Caring for Dogs or Cats, Out on Call, Rabies, Volunteering, What We Do

Out on Call: A Saintly Cat

In the middle of February 2018, TNR Trust got contacted by Joe, a member of the All Saints Cathedral Church choir with a heart for animals. He had spotted a friendly cat with an old leg injury roaming around All Saints Cathedral. We were afraid that the leg might need an amputation…

One of our volunteers took up the call, picked up a transport crate from a trustee and headed over to the cathedral to meet up with Joe. Armed with some tasty treats, our volunteer was able to lure the cat into the crate and brought it immediately to the St. Austin’s vet, one of the vets helping TNR Trust. The passenger was very well behaved during the car ride to the vet and, apart from some confused meows, there were no complaints.

Joey at the vet you can see the back leg is just a stump
Joey at the vet you can see the back leg is just a stump

The vet team and clinic surgeon examined the cat’s injured leg upon arival and found in good conditions as no wound, dangerous bone splinters or infection was found. No medical treatment or operation was needed for the stump. The cat, nicknamed Joey after its Guardian Angel, received a vaccination against Rabies and got neutered.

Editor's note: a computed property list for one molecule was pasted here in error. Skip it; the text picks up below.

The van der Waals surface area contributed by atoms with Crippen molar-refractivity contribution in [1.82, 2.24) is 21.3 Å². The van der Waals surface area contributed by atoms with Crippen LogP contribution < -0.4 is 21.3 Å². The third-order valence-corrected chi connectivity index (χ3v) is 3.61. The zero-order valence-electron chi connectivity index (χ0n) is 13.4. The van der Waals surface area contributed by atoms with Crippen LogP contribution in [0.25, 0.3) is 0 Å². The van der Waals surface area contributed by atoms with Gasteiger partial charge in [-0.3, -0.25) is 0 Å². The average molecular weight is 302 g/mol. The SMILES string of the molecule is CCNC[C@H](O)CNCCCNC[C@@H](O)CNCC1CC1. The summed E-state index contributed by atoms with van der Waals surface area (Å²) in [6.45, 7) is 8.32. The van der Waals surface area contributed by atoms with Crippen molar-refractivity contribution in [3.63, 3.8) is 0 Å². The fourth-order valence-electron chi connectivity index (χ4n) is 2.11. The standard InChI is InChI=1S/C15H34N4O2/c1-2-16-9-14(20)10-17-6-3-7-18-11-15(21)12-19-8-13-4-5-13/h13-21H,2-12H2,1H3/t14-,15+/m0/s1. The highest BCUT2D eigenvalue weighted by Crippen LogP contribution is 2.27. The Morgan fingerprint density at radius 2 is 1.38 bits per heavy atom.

Once Joey was recovered from the operation, we brought him back to All Saints Cathedral, which has a kitchen open 7 days a week and Joey gets looked after by the cat-loving kitchen crew. We also handed over Joey’s vaccination certificate to them and explained that his stump was okay and why he got vaccinated against rabies.

Joey back at All Saints Cathedral, where he can continue being an efficient rodent hunter!
Joey back at All Saints Cathedral, where he can continue being an efficient rodent hunter!


Rabies is a viral disease that is nearly always fatal. Infected dogs and cats cause more than 99% of rabies cases in humans. In Kenya approximately 2000 humans die from
the disease annually, 40% of these are children under 15.

Now that Joey got a vaccination against Rabies, he is safe for people to approach him.


Spay (females) and neuter (males) are surgical procedures performed by a vet to prevent animals from reproducing. Why? Simply because there are too many animals. Nairobi has an enormous per overpopulation problem – next to all the stray dogs and cats the KSPCA and TNR Trust handle, there are also a vast number of companion animals that are no longer wanted.

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